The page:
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The investigators propose to develop quantitative automated lesion detection (QALD) procedures to identify brain damage following traumatic brain injury more accurately than is possible with a normal magnetic resonance imaging (MRI) scans. These procedures require about 1 hour of imaging in an MRI scanner. Subjects will also undergo about 2 hours of cognitive tests. The investigators will compare the results of the cognitive tests with those from MRI scanning to determine what brain regions are responsible for superior performance and for performance decrements.
Because of their non-focal nature, TBI-related brain lesions are difficult to detect and quantify with traditional MRI. In the current research program we propose to develop quantitative automated lesion detection (QALD) procedures to (1) clarify the nature and distribution of tissue damage following mild, moderate and severe TBI (2) improve the capability of detecting, quantifying, and localizing TBI brain damage in individual patients and (3) correlate quantitative measures of brain damage in individual TBI patients with neuropsychological deficits in attention, memory, and executive function.
QALD detects abnormal tissue parameters in the diseased brain through statistical comparisons with a normative database. Preliminary results show that QALD is capable of detecting highly significant abnormalities in the brains of TBI patients with normal clinical MRI scans. QALD will be further enhanced and tested with a larger database and including brain images acquired with four different imaging sequences (T1, T2, DTI and fluid-attenuated inversion recovery or FLAIR) from 100 control subjects. Data analysis will incorporate advanced cortical surface mapping techniques to quantify gray matter tissue parameters and thickness in 34 distinct cortical regions in each hemisphere. In addition, cortical fiber projections will be quantified with DTI and FLAIR analysis of white matter lying below the cortical surface. Subcortical fiber tracts critical for complex cognitive operations will be analyzed with voxel-based morphometry and with improved region of interest algorithms to define fiber tract boundaries. Tissue properties in critical subcortical structures (e.g., the hippocampus) will be quantified after automatic parcellation of these brain regions. We will also test the control subjects on a battery of neuropsychological tests (NPTs) and correlate variations in the size, myelination, and tissue properties of normal cortical and subcortical structures with cognitive performance. Then, we will gather identical imaging data in 99 TBI patients divided into three groups (mild, moderate and severe TBI) in order to characterize the average pattern of damage caused by TBIs of different severity. Next, we will quantify lesions in individual TBI patients and describe the variability of lesion patterns in the different severity groups. In parallel, we will develop further multimodal analysis techniques to combine statistical information from different imaging sequences to improve lesion-detection sensitivity to co-localized abnormalities evident with different imaging protocols. In addition, we will test patients with NPTs and analyze the relationship between brain damage, cognitive performance and self-assessments of outcome in order to improve the prognostic value of neuroradiological studies of TBI.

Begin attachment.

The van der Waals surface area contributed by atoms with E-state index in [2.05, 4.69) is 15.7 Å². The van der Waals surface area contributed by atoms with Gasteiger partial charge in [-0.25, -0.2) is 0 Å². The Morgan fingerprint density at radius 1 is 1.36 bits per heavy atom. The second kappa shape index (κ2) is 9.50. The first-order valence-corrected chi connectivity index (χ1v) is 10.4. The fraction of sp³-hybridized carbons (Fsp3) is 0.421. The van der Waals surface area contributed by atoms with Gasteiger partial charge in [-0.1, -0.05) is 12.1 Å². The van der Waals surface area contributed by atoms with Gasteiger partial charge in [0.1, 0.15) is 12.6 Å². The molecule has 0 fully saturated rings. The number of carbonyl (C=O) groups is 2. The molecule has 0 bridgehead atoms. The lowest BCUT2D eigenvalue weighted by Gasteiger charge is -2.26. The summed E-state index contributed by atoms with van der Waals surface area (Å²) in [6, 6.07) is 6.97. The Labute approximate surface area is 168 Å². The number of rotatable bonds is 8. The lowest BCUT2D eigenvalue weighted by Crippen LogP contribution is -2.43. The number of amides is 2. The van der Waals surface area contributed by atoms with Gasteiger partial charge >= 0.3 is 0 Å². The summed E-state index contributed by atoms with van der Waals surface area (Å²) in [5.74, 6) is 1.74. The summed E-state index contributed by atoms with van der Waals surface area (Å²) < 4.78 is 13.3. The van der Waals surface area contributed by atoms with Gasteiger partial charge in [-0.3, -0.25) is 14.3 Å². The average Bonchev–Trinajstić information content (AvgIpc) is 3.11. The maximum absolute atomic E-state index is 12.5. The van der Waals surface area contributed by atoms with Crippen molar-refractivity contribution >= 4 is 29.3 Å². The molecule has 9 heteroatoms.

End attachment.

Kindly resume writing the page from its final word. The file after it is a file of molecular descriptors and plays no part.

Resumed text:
Observational Model: Case Control, Time Perspective: Retrospective
Traumatic Brain Injury
VA Northern California HCS
Department of Veterans Affairs
Published on BioPortfolio: 2014-08-27T03:17:38-0400
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